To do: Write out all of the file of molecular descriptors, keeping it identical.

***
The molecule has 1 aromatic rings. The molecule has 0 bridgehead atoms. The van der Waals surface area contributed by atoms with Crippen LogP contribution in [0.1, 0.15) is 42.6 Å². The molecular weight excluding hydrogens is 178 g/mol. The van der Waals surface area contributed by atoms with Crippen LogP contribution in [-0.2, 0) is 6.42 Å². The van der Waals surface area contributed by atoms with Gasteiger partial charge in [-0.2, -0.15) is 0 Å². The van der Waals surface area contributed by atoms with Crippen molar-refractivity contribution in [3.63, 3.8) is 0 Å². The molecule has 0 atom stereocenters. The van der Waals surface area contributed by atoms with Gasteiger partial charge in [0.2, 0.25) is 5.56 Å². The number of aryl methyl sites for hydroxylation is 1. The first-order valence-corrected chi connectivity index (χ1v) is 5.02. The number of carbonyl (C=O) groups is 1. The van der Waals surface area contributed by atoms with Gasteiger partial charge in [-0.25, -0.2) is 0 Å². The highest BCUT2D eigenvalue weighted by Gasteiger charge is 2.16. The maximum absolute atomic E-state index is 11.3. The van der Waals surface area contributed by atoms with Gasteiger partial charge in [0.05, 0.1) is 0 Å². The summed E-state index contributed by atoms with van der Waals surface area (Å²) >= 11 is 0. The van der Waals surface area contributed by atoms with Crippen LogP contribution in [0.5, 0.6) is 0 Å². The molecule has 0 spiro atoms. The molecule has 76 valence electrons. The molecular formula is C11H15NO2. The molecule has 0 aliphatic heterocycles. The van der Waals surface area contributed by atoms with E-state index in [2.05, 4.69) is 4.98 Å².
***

The molecule has 1 aromatic rings. The molecule has 0 bridgehead atoms. The van der Waals surface area contributed by atoms with Crippen LogP contribution in [0.1, 0.15) is 42.6 Å². The molecular weight excluding hydrogens is 178 g/mol. The van der Waals surface area contributed by atoms with Crippen LogP contribution in [-0.2, 0) is 6.42 Å². The van der Waals surface area contributed by atoms with Gasteiger partial charge in [-0.2, -0.15) is 0 Å². The van der Waals surface area contributed by atoms with Crippen molar-refractivity contribution in [3.63, 3.8) is 0 Å². The molecule has 0 atom stereocenters. The van der Waals surface area contributed by atoms with Gasteiger partial charge in [0.2, 0.25) is 5.56 Å². The number of aryl methyl sites for hydroxylation is 1. The first-order valence-corrected chi connectivity index (χ1v) is 5.02. The number of carbonyl (C=O) groups is 1. The van der Waals surface area contributed by atoms with Gasteiger partial charge in [-0.25, -0.2) is 0 Å². The highest BCUT2D eigenvalue weighted by Gasteiger charge is 2.16. The maximum absolute atomic E-state index is 11.3. The van der Waals surface area contributed by atoms with Gasteiger partial charge in [0.05, 0.1) is 0 Å². The summed E-state index contributed by atoms with van der Waals surface area (Å²) >= 11 is 0. The van der Waals surface area contributed by atoms with Crippen LogP contribution in [0.5, 0.6) is 0 Å². The molecule has 0 spiro atoms. The molecule has 76 valence electrons. The molecular formula is C11H15NO2. The molecule has 0 aliphatic heterocycles. The van der Waals surface area contributed by atoms with E-state index in [2.05, 4.69) is 4.98 Å².